Do I believe all or any of this? Not really. Obviously everyone is different, and some woman would be thrilled to chase after a corner office and live a life without children. According to this guy women are necessary in the relationship equation to force men to not have sex all the time, as gay men never stop having sex. Ignoring this guy’s obvious lack of ability to grasp reality, he makes a few good points along the way, and has lead me to some other interesting reading specifically about the woman’s role in modern society. His point on how success today is pretty much only known by the “masculine” version of success is true, even though I’m not sure competing for the corner office or making a high salary is actually masculine.

I often wonder who I’d be in society 50 years ago. I feel so lost in terms of what I want out of life these days, and deep down part of me questions if this is due to my human nature as an animal and even as a woman. But I feel dirty admitting to wanting to be feminine in the traditional sense — I couldn’t imagine accepting that my path to happiness is to be a mother, stay home, take care of the kids, cook for my husband (well, that would be a bad idea anyway since I’m a terrible cook). Then again, I feel happiest when I’m helping people, when I can be in a motherly role. My boyfriend doesn’t like it when I try to mother him (not that I try, but can’t a guy learn to iron his clothes?) so maybe having children would make me happy…

My grandmother, who is now 80, married a guy who was 20 years older than her when she was younger. She told me about the marriage a bit this weekend when I went to visit her. He was a traveling rabbi, driving around Montana, Idaho, and the Dakotas as a chaplain for the military. She liked him because men close to her age weren’t able to hold intelligent conversations (so she says, though really I think she just couldn’t find anyone willing to put up with her… she’s a bit on the nutty side of the PB&J.) After getting married, of course she didn’t work. She raised three children. That was her life.

When I talked to a career counselor for a consultation on the phone a few months ago, her voice told me she was older, perhaps in her 50s, and she went on about how I’m doing fine, that I shouldn’t worry, that only a decade or two ago I would not have any choices as a woman, and today I am doing perfectly well given how many choices I have. That gave me little comfort in my sanity.

Now that I’ve been dating a guy for more than 3 years (almost 4!) and we talk about marriage here and there, the idea of becoming a mother is going from something I thought would never happen to a possibility. Even though I know it will cost me a billion dollars to have a child or children (thanks PCOS) I have a partner now who I can see spending the rest of my life with. I know he’d be a good father. I’m not sure if I’d be a good mother… my aunt laughs whenever I talk about having kids, she thinks I’d be an awful mother (but I think despite her ability to make a great salary and force her children to eat healthy, she’s not a perfect mother either)… I just wonder if I’ll ever have kids, if being a mom is really what my genes are longing for these days… given that women are really supposed to procreate the second they hit puberty and only modern society has messed that up by creating “adolescence” (one thing I do agree with creepy sexist psychologist man about.) And now, at 26 without kids or a husband, I feel empty. Every possible path… grad school, a great career, etc, seem to be lacking something. I know I need to figure out the career thing before having children (as once I have kids I need a stable job, I’m not going to be marrying a rich guy and I’m fine with that.) But what if I wait too long and I can’t have kids? My boyfriend casually mentions that he sees us getting married in 2015. I’ll be 31. That’s not too old to get married, but it scares me that my gynecologist, when I was 15, told me if I want to have kids I should try to have them by the time I turn 30. Back then she said “don’t worry, you have time” but at 26 I don’t feel like I have any time at all. I know I can’t rely on kids to make me happy — they might do just the opposite — but at the very least they’ll help me be less selfish. So much of what makes me miserable these days is how life seems to all be about me, and there’s nothing in the world that can satisfy me, just things to do or buy to temporarily fill the void. I don’t know what would make me happy… what’s a well paying job without children in your life?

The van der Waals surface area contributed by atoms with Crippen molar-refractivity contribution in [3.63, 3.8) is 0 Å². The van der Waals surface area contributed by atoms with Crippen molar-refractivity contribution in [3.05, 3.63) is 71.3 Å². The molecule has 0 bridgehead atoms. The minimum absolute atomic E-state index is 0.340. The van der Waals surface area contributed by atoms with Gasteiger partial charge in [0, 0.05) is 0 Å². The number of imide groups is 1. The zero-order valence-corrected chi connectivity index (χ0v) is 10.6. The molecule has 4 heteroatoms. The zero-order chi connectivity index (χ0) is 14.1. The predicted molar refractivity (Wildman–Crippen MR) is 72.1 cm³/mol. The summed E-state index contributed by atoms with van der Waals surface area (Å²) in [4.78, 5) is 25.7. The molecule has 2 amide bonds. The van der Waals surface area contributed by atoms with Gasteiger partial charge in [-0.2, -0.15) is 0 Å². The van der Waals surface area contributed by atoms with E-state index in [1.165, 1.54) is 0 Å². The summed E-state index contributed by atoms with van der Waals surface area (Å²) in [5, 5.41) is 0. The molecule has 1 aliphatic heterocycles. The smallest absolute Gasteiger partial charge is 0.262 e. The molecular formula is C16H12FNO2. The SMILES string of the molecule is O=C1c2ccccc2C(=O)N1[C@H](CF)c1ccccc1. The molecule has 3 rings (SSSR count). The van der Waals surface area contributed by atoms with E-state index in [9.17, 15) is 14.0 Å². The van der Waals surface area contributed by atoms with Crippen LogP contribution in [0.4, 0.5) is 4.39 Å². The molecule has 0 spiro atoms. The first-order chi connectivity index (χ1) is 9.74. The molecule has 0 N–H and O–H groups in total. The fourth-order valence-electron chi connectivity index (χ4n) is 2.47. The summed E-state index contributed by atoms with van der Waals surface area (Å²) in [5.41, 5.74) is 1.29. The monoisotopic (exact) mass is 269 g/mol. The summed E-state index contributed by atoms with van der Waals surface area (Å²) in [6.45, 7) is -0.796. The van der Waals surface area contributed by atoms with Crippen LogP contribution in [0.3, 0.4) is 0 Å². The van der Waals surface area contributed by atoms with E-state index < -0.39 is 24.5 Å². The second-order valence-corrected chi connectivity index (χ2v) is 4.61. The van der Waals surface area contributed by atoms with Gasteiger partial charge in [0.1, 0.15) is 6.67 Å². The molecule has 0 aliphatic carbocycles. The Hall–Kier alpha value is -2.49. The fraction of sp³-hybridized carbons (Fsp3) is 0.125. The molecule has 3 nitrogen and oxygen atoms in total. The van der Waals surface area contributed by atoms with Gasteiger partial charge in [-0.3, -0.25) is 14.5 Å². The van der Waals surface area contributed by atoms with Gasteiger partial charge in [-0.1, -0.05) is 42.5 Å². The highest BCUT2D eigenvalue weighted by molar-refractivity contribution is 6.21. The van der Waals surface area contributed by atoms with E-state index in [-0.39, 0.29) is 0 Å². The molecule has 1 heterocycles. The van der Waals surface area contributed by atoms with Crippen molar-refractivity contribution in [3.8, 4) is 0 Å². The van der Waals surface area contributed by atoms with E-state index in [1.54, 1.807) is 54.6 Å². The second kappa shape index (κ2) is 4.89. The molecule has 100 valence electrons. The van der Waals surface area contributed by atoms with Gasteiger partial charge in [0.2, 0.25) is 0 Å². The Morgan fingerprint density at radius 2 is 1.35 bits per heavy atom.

Childhood Neglect or Frugality?

Last night, my boyfriend and I went to his cousin’s birthday party. He loves watching healthy families in action. While I knew his childhood wasn’t filled with much expense, I never truely understood just how his mother’s frugality led to him being neglected a child. But then he flat out said that he’d prefer his childhood to mine anyday, and I questioned how neglected he was, and where a parent crosses the line of being frugal too far.

This comes after my spending yesterday reading blogs about early retirement, like Early Retirement Extreme, and all about extreme frugality. After managing to get through Bloomingdales and make a return without shopping, I felt good about resisting consumerism (specificially, shiny things for sale.) I kept thinking about how awful stores are, especially trends and making you want to buy things that look new and stylish. So when I talked to my boyfriend last night, it just felt like such a contrast, and I understood why he’s not lured by shopping malls the same way I am.

Was my boyfriend neglected as a child? I know a lot of people grow up without money and their parents make due, but that’s not quite what his situation was. His mother has always worked, but she refuses to spend money beyond her thrift store splurges. She never left her parents house, and that is where my boyfriend grew up. The house itself is in a very nice area and the family owns a lot of land for this part of California. However, the place is a wreck. His Grandparents are hoarders of the Depression era, and often when I visit the house it seems like they live in a movie. They keep stale bread in the otherwise unusable oven, gather empty soup cans, collect broken bikes, etc.